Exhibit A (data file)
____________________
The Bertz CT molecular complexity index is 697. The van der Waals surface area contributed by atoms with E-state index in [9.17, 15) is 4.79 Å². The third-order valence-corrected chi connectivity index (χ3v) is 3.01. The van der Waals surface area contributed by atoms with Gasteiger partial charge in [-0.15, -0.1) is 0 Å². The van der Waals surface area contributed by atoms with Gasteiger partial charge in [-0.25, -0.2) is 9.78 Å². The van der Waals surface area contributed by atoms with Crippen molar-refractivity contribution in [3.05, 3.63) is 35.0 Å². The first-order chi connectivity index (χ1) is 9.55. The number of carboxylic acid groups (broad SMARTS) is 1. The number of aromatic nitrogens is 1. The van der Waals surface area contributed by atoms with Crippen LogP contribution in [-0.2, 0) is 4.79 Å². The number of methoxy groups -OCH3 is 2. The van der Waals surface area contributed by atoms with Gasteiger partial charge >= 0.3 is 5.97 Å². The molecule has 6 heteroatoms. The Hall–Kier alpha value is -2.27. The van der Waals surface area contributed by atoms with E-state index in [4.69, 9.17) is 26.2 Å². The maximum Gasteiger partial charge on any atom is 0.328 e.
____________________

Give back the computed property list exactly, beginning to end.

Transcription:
The Bertz CT molecular complexity index is 697. The van der Waals surface area contributed by atoms with E-state index in [9.17, 15) is 4.79 Å². The third-order valence-corrected chi connectivity index (χ3v) is 3.01. The van der Waals surface area contributed by atoms with Gasteiger partial charge in [-0.15, -0.1) is 0 Å². The van der Waals surface area contributed by atoms with Gasteiger partial charge in [-0.25, -0.2) is 9.78 Å². The van der Waals surface area contributed by atoms with Crippen molar-refractivity contribution in [3.05, 3.63) is 35.0 Å². The first-order chi connectivity index (χ1) is 9.55. The number of carboxylic acid groups (broad SMARTS) is 1. The number of aromatic nitrogens is 1. The van der Waals surface area contributed by atoms with Crippen LogP contribution in [-0.2, 0) is 4.79 Å². The number of methoxy groups -OCH3 is 2. The van der Waals surface area contributed by atoms with Gasteiger partial charge >= 0.3 is 5.97 Å². The molecule has 6 heteroatoms. The Hall–Kier alpha value is -2.27. The van der Waals surface area contributed by atoms with E-state index in [4.69, 9.17) is 26.2 Å². The maximum Gasteiger partial charge on any atom is 0.328 e.